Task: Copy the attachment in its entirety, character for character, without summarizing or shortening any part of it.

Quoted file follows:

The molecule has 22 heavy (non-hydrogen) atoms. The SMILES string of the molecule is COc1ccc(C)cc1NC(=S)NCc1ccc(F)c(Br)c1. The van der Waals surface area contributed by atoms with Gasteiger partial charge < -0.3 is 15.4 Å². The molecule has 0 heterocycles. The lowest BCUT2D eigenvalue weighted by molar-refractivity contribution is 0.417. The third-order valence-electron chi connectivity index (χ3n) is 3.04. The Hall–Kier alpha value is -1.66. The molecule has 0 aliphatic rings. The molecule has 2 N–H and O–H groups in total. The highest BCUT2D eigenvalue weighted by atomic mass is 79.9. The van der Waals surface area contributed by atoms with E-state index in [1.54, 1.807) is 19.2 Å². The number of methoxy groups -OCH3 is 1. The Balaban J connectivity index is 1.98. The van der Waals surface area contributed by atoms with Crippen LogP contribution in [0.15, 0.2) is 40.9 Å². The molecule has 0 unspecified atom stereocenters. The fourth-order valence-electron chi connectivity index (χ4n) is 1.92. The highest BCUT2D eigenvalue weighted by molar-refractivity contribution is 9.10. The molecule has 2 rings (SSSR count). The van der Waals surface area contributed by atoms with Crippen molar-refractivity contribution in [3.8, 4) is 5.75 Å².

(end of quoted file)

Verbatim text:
The molecule has 22 heavy (non-hydrogen) atoms. The SMILES string of the molecule is COc1ccc(C)cc1NC(=S)NCc1ccc(F)c(Br)c1. The van der Waals surface area contributed by atoms with Gasteiger partial charge < -0.3 is 15.4 Å². The molecule has 0 heterocycles. The lowest BCUT2D eigenvalue weighted by molar-refractivity contribution is 0.417. The third-order valence-electron chi connectivity index (χ3n) is 3.04. The Hall–Kier alpha value is -1.66. The molecule has 0 aliphatic rings. The molecule has 2 N–H and O–H groups in total. The highest BCUT2D eigenvalue weighted by atomic mass is 79.9. The van der Waals surface area contributed by atoms with E-state index in [1.54, 1.807) is 19.2 Å². The number of methoxy groups -OCH3 is 1. The Balaban J connectivity index is 1.98. The van der Waals surface area contributed by atoms with Crippen LogP contribution in [0.15, 0.2) is 40.9 Å². The molecule has 0 unspecified atom stereocenters. The fourth-order valence-electron chi connectivity index (χ4n) is 1.92. The highest BCUT2D eigenvalue weighted by molar-refractivity contribution is 9.10. The molecule has 2 rings (SSSR count). The van der Waals surface area contributed by atoms with Crippen molar-refractivity contribution in [3.8, 4) is 5.75 Å².